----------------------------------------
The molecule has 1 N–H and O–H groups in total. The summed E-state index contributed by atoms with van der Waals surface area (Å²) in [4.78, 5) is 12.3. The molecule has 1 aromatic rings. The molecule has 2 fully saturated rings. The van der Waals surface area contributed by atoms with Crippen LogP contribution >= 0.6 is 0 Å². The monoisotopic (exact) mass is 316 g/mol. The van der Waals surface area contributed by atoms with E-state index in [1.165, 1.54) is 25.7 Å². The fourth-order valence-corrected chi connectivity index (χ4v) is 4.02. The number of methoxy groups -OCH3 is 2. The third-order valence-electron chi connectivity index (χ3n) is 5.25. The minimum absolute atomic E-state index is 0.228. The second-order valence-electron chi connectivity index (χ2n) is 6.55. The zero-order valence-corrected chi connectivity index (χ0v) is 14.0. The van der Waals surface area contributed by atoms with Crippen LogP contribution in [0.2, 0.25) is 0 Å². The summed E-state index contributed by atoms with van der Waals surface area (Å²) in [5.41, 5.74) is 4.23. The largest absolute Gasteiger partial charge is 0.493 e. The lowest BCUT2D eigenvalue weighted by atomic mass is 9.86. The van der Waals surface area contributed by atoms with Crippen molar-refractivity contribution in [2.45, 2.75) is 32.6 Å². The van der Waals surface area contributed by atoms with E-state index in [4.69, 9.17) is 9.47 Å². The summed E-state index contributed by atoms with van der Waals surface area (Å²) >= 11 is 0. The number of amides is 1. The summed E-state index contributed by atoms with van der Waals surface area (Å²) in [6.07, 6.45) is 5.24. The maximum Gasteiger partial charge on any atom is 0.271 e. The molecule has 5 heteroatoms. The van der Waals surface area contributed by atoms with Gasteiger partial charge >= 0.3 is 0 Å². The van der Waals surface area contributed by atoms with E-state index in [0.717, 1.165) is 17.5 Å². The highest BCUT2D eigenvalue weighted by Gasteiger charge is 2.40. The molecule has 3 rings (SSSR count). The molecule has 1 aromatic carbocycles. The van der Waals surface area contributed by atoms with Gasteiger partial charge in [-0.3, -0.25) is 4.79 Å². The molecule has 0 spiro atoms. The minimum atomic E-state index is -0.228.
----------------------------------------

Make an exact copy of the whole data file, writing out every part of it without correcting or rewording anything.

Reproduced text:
The molecule has 1 N–H and O–H groups in total. The summed E-state index contributed by atoms with van der Waals surface area (Å²) in [4.78, 5) is 12.3. The molecule has 1 aromatic rings. The molecule has 2 fully saturated rings. The van der Waals surface area contributed by atoms with Crippen LogP contribution >= 0.6 is 0 Å². The monoisotopic (exact) mass is 316 g/mol. The van der Waals surface area contributed by atoms with E-state index in [1.165, 1.54) is 25.7 Å². The fourth-order valence-corrected chi connectivity index (χ4v) is 4.02. The number of methoxy groups -OCH3 is 2. The third-order valence-electron chi connectivity index (χ3n) is 5.25. The minimum absolute atomic E-state index is 0.228. The second-order valence-electron chi connectivity index (χ2n) is 6.55. The zero-order valence-corrected chi connectivity index (χ0v) is 14.0. The van der Waals surface area contributed by atoms with Crippen LogP contribution in [0.2, 0.25) is 0 Å². The summed E-state index contributed by atoms with van der Waals surface area (Å²) in [5.41, 5.74) is 4.23. The largest absolute Gasteiger partial charge is 0.493 e. The lowest BCUT2D eigenvalue weighted by atomic mass is 9.86. The van der Waals surface area contributed by atoms with Crippen molar-refractivity contribution in [2.45, 2.75) is 32.6 Å². The van der Waals surface area contributed by atoms with E-state index in [4.69, 9.17) is 9.47 Å². The summed E-state index contributed by atoms with van der Waals surface area (Å²) >= 11 is 0. The number of amides is 1. The summed E-state index contributed by atoms with van der Waals surface area (Å²) in [6.07, 6.45) is 5.24. The maximum Gasteiger partial charge on any atom is 0.271 e. The molecule has 5 heteroatoms. The van der Waals surface area contributed by atoms with Gasteiger partial charge >= 0.3 is 0 Å². The van der Waals surface area contributed by atoms with E-state index in [0.717, 1.165) is 17.5 Å². The highest BCUT2D eigenvalue weighted by Gasteiger charge is 2.40. The molecule has 3 rings (SSSR count). The molecule has 1 aromatic carbocycles. The van der Waals surface area contributed by atoms with Gasteiger partial charge in [-0.3, -0.25) is 4.79 Å². The molecule has 0 spiro atoms. The minimum atomic E-state index is -0.228.